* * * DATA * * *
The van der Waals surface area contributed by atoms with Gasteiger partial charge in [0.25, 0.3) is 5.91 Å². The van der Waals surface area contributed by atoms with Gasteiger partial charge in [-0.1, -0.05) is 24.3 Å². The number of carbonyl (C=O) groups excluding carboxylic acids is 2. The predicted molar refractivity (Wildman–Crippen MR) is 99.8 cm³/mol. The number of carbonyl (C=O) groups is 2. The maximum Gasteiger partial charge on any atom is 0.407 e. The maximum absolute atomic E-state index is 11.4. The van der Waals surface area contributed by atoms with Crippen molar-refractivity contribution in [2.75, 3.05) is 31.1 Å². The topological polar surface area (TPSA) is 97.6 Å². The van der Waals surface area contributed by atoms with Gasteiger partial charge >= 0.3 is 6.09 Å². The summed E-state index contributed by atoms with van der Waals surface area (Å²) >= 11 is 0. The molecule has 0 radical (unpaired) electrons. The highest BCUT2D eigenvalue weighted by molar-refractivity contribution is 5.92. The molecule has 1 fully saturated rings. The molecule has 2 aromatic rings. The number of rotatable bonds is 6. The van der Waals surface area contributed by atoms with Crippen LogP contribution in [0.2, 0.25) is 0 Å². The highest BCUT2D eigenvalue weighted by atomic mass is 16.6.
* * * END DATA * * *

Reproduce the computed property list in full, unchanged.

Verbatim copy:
The van der Waals surface area contributed by atoms with Gasteiger partial charge in [0.25, 0.3) is 5.91 Å². The van der Waals surface area contributed by atoms with Gasteiger partial charge in [-0.1, -0.05) is 24.3 Å². The number of carbonyl (C=O) groups excluding carboxylic acids is 2. The predicted molar refractivity (Wildman–Crippen MR) is 99.8 cm³/mol. The number of carbonyl (C=O) groups is 2. The maximum Gasteiger partial charge on any atom is 0.407 e. The maximum absolute atomic E-state index is 11.4. The van der Waals surface area contributed by atoms with Crippen molar-refractivity contribution in [2.75, 3.05) is 31.1 Å². The topological polar surface area (TPSA) is 97.6 Å². The van der Waals surface area contributed by atoms with Gasteiger partial charge >= 0.3 is 6.09 Å². The summed E-state index contributed by atoms with van der Waals surface area (Å²) >= 11 is 0. The molecule has 0 radical (unpaired) electrons. The highest BCUT2D eigenvalue weighted by molar-refractivity contribution is 5.92. The molecule has 1 fully saturated rings. The molecule has 2 aromatic rings. The number of rotatable bonds is 6. The van der Waals surface area contributed by atoms with Crippen LogP contribution in [0.2, 0.25) is 0 Å². The highest BCUT2D eigenvalue weighted by atomic mass is 16.6.